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  • LATEST POSTS

    • Council executives (or at least some professionals in councils) have absolutely dismissed unit volunteers for non YPT related issues under the code of conduct. (Wear your uniform in a bar and see what happens.... even if you are not drinking alcohol or with scouts). I completely agree that the unit IH/COR/CC is the typical group (and correct group) to determine if any displine of a SM is required.  That said, I don’t buy that the lack of a YPT retaliation policy prevented the DE from acting.  There is no need to add additional rules in YPT.  If the DE really felt the volunteer needed to be dismissed, he could absolutely pursue it under the code of conduct harassed clause.   My belief is that he agreed that there was a YPT concern, the leader addressed it and the DE felt that was enough and the unit should handle the rest.  When the parent complained he said nothing I can do and pointed to a lack of policy so he wouldn’t have to defend his decision further.  
    • My barista, a senior, is my cookie contact. She hasn't been in the shop since she took my order. oh no! Maybe the cookie police have her in interrogation!
    • I think this confuses many people.  They presume that the "BSA hierarchy" will overule, supervise, correct, etc. unit leaders. I recognized a long time ago that the BSA is essentially a francise system.  The BSA provides the program and infrastructure for the chartered organizations to run their own program.  Local unit operations and volunteer supervision is entirely within the domain of the chartered organization.  The BSA does not get involved in unit operations unless there is a safety or youth protection issue.  Beyond that, the BSA really attempts to stay uninvolved in local unit management.
    • DE couldn't do it, but the Scout Executive can. And I can tell you in my experience, SEs will avoid getting involved in unit matters . Regarding this link: https://filestore.scouting.org/filestore/controller/BSA_Whistle_Blower_Policy.pdf  Looks like it is for professionals. Do not know if the BSA really feels this way or if this is CYA, But I can tell you prior to 2013 when the document was created, whistleblowers were indeed retaliated against. they did it subtly. One guy I know was "promoted" to Scout Executive. Yep he went from being a DFS with 2 FDs, 1 DD, and 8 DEs under him to a Scout Exec with 1 FD and 4 DEs underneath him. Another whistleblower was "promoted" from DE to DD. The DE position that was suppose to report to him was vacant, so he had deal with that vacancy. And in addition to the assigned council duties, he also got the vacancy's council events AND the finance director's, who was fired, duties. He stayed long enough for  his kid to be born, and then left as soon as he could.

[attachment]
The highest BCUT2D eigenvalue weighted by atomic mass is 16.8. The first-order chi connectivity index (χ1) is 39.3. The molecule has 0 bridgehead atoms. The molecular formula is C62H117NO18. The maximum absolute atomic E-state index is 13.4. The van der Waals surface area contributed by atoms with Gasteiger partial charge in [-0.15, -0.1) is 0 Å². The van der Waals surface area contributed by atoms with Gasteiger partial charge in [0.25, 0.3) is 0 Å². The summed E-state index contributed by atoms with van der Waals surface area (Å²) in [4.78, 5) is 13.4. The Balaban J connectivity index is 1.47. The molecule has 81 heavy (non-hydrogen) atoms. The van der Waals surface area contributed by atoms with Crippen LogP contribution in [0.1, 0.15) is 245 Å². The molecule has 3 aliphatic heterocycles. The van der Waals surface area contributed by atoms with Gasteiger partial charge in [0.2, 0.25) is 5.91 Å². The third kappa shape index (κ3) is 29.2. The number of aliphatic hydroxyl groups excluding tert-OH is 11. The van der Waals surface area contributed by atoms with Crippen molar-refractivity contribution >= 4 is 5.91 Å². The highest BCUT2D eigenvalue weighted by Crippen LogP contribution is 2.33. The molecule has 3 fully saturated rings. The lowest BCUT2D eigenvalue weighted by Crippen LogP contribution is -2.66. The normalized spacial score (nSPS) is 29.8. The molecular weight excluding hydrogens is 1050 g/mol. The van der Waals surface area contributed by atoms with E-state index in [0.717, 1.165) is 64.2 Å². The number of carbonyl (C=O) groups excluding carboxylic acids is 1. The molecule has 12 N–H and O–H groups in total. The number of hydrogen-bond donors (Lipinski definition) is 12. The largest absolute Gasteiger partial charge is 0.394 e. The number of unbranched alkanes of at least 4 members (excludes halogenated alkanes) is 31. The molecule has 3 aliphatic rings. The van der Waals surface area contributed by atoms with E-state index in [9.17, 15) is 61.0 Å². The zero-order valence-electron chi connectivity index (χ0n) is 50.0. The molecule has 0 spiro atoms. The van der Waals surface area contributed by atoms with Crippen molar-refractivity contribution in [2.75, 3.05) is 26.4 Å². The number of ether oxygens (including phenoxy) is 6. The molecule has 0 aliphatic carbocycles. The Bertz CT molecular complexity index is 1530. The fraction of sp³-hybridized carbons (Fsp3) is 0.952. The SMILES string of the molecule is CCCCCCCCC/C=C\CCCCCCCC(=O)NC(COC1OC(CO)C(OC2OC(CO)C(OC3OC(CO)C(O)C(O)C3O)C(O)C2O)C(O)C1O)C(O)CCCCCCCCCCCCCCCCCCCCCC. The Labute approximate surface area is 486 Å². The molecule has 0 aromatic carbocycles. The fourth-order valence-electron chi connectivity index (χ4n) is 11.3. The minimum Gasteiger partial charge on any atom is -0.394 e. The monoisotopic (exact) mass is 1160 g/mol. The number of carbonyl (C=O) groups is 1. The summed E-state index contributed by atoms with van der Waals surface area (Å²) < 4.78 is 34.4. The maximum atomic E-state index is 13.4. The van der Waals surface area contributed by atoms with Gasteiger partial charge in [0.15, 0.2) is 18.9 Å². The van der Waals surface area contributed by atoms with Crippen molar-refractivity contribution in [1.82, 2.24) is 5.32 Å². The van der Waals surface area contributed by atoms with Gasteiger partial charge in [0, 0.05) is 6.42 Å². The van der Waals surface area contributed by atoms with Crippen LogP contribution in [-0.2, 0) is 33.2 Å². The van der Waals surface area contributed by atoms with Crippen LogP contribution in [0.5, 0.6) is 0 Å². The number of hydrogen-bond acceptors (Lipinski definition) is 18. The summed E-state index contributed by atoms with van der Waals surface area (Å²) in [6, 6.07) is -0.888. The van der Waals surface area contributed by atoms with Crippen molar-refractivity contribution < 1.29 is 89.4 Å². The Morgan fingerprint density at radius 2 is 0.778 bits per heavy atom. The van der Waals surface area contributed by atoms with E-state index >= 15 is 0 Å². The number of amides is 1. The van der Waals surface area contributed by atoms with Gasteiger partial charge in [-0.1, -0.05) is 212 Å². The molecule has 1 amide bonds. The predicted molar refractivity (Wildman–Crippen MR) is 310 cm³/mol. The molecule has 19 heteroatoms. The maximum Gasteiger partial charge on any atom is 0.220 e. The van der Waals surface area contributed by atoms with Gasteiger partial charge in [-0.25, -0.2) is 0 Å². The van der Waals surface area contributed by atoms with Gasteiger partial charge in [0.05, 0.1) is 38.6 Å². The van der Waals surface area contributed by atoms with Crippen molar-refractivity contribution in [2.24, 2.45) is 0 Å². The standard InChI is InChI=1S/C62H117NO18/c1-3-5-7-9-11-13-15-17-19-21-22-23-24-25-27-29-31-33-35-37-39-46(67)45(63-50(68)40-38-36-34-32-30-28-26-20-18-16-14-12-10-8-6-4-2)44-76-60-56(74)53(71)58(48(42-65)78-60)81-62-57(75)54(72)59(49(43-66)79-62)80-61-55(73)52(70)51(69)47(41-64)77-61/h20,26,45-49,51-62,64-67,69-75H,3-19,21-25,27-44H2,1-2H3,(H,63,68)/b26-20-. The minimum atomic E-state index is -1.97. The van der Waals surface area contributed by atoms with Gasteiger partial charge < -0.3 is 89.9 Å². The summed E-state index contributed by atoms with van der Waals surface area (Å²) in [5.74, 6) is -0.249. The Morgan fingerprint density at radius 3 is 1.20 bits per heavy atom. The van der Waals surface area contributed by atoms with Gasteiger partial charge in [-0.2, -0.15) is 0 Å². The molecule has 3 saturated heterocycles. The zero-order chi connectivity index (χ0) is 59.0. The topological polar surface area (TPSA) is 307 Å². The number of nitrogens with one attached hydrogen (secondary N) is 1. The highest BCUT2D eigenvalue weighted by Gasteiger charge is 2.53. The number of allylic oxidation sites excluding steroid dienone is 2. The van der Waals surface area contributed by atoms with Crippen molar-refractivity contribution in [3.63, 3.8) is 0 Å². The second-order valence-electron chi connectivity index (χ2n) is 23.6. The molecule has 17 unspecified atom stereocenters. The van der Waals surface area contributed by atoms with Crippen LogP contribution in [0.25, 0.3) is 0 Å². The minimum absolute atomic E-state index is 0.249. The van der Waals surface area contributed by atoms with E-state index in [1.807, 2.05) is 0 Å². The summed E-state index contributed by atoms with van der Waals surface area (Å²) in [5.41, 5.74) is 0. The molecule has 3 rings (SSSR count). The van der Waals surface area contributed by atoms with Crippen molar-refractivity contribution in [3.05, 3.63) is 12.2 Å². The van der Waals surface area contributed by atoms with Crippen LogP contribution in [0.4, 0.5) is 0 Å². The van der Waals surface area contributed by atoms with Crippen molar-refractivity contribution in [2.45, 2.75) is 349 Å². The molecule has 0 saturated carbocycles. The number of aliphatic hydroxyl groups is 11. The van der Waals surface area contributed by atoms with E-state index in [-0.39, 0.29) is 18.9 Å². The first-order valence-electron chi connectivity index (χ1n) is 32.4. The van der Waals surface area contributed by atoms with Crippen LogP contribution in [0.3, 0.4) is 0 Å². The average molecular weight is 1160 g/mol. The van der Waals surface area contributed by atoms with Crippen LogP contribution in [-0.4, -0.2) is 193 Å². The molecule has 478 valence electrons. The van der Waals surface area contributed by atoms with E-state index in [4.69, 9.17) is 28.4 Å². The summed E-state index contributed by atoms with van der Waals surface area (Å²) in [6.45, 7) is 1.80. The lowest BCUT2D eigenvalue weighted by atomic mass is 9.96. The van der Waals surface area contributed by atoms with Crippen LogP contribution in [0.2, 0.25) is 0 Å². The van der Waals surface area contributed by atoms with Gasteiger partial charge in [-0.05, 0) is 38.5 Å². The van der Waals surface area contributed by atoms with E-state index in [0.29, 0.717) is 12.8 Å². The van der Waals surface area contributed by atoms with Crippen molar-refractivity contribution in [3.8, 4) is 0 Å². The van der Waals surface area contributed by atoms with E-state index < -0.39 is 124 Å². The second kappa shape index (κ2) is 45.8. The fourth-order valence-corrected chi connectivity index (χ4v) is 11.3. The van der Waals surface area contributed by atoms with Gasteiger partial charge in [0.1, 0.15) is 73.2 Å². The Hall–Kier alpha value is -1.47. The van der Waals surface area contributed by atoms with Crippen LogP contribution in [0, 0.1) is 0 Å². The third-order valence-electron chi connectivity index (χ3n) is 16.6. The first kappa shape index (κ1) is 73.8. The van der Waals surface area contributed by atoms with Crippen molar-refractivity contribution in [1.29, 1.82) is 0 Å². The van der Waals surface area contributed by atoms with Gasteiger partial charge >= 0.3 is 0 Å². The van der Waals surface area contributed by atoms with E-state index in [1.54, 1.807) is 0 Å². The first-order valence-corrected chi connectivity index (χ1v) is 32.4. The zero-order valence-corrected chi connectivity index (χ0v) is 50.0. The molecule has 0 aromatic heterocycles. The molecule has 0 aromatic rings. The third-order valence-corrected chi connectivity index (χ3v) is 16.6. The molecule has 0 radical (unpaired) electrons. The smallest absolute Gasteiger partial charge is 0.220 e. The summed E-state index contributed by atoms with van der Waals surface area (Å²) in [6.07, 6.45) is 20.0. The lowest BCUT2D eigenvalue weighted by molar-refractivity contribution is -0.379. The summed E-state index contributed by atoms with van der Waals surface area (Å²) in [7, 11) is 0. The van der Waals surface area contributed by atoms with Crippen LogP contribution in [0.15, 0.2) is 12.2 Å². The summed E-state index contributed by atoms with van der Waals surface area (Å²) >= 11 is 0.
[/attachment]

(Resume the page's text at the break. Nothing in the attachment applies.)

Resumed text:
• If the DE wanted to dismiss this leader they could have. Retaliation is already not allowed... see file below.  https://filestore.scouting.org/filestore/controller/BSA_Whistle_Blower_Policy.pdf https://filestore.scouting.org/filestore/controller/code_of_conduct_policy.pdf He also could be dismissed if the DE felt he violated the code of conduct  https://www.scouting.org/health-and-safety/gss/bsa-scouter-code-of-conduct/ I don’t see a need for more policies in the BSA.  The DE probably felt what the leader did was not enough to dismiss him and hid behind a lack of policy.  If he felt otherwise, I’m sure the DE could point to some existing policy and work with council to remove him.
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